It is one of the strangest, most striking and frightening industrial sites in the world.  It is large enough to be seen from space, but remains an open secret which few American people have even heard of, let alone seen.  If there is a hell on earth, this is it.  In Bangladesh, 30,000 shipbreaking workers are dismantling some of the largest decommissioned tanker ships in the world—20 stories high, 650 to over 1,000 feet long, 95 to 164 feet wide, which have been run up on the beach in the Bay of Bengal, not far from the city of Chittagong.  In July, the National Labor Committee counted 112 tanker ships stretching across nearly four miles of beaches.


The shipbreakers do some of the most dangerous jobs in the world, toiling 12 hours a day, seven days a week, for wages of just 22 to 32 cents an hour, handling and breathing in dangerous toxic waste with no safeguards whatsoever and under conditions that violate every local and international labor law.  Injuries happen every day—some are paralyzed for life—and a worker dies every three or four weeks.  No one helps them.  The workers say a dog means more to the business owner than a human being.


This is the story of the Bangladeshi shipbreakers, mostly young men, but also child workers who are just 10, 11, 12, and 13 years old.  This has been going on for more than 30 years, and in all that time, the workers are certain of two things—they will die early, and nothing at all has changed in the last three decades.


The G-20 leaders are meeting in Pittsburgh this year in late September.  How is it that over the course of 30 years, the G-20 countries (and before that the G-7), the handful of powerful shipping nations and the companies that dominate global merchant cargo trade, the International Maritime Organization (IMO), the International Labor Organization (ILO) and the Bangladeshi government have not—individually and collectively—been able to implement a single improvement?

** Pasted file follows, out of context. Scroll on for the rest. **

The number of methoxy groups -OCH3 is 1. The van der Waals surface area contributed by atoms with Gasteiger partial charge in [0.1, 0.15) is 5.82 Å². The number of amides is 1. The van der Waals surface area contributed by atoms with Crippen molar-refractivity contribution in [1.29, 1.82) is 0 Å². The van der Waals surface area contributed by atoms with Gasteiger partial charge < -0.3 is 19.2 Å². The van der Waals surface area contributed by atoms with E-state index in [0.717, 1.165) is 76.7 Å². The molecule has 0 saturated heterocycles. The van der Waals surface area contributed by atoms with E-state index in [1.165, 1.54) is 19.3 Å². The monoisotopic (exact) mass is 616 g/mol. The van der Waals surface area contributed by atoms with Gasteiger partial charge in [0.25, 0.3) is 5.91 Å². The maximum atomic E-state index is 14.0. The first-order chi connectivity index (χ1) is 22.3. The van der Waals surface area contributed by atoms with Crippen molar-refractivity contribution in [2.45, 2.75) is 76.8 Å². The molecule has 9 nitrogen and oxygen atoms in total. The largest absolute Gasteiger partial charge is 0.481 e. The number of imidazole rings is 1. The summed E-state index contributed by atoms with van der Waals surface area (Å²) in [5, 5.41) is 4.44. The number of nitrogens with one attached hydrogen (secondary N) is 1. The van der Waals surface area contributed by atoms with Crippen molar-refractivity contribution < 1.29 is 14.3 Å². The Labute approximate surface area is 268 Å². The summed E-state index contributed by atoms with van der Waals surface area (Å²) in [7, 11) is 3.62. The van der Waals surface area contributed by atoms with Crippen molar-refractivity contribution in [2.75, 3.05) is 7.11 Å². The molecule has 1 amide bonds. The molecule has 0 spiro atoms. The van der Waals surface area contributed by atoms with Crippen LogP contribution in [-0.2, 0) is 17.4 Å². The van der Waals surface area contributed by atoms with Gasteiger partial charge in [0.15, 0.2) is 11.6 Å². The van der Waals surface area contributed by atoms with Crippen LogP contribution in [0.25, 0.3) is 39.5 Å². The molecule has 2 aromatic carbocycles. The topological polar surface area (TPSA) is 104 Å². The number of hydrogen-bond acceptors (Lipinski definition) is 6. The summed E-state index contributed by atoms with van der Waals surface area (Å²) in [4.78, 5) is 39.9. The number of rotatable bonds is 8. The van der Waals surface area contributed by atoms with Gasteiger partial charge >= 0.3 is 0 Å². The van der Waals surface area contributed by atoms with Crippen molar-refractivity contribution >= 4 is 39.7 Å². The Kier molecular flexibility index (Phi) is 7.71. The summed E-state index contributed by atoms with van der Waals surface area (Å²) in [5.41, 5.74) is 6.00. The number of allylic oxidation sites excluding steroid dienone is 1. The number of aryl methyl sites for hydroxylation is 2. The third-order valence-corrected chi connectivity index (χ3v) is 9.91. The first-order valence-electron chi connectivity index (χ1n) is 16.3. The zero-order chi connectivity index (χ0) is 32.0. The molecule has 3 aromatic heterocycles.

Make no mistake.  The horrific sweatshop conditions in the shipbreaking yards are not a stepping stone to the middle class.  Rather, the shipbreaking yards are the final cycle of the Race to the Bottom in the global sweatshop economy, and the reality is not pretty.  Workers, including children, use hammers to break up the 15,000 pounds of asbestos in every ship and then dump it on the sand to wash out to sea.  The environment is being destroyed.  And life is cheap.  A young worker whose back was broken when a heavy piece of metal fell from the ship and struck him lies paralyzed, unable to even sit up or control his bowels.  He just lies there.  The owner of the shipyard gave him $1,800 and walked away.


These are in fact the most dangerous jobs in the world.  But unlike in the popular TV series, there is nothing romantic or exciting here. What is going on is the cruel and criminal exploitation of young workers in Bangladesh’s shipbreaking yards.  Four to six workers share each primitive room, often sleeping on a filthy concrete floor.  No one can afford a mattress.


It does not have to be this way.  The workers’ demands are so modest, it should make us blush.  Their dream is to earn 60 cents an hour, to be paid the legal overtime premium, to have one day off each week, sick days, holidays, healthcare for workers injured on the job and the right to organize.  It would cost less than $750 a year to send a child worker back to school—where they belong—to cover books, uniforms and a stipend to replace their lost wages.  This should not be a very hard.  We can help these workers climb out of misery and at least into poverty.


It is the job of international solidarity to push the G-20 world leaders, the major shipping nations and corporations, the IMO and the ILO to finally guarantee the rule of law and to end the abuse and exploitation in Bangladesh’s shipbreaking yards.  The squeaky wheel gets the grease.  When it comes to protecting and promoting worker rights in the global economy, nothing will improve without activism and struggle.

For the full report, please download the PDF file (above)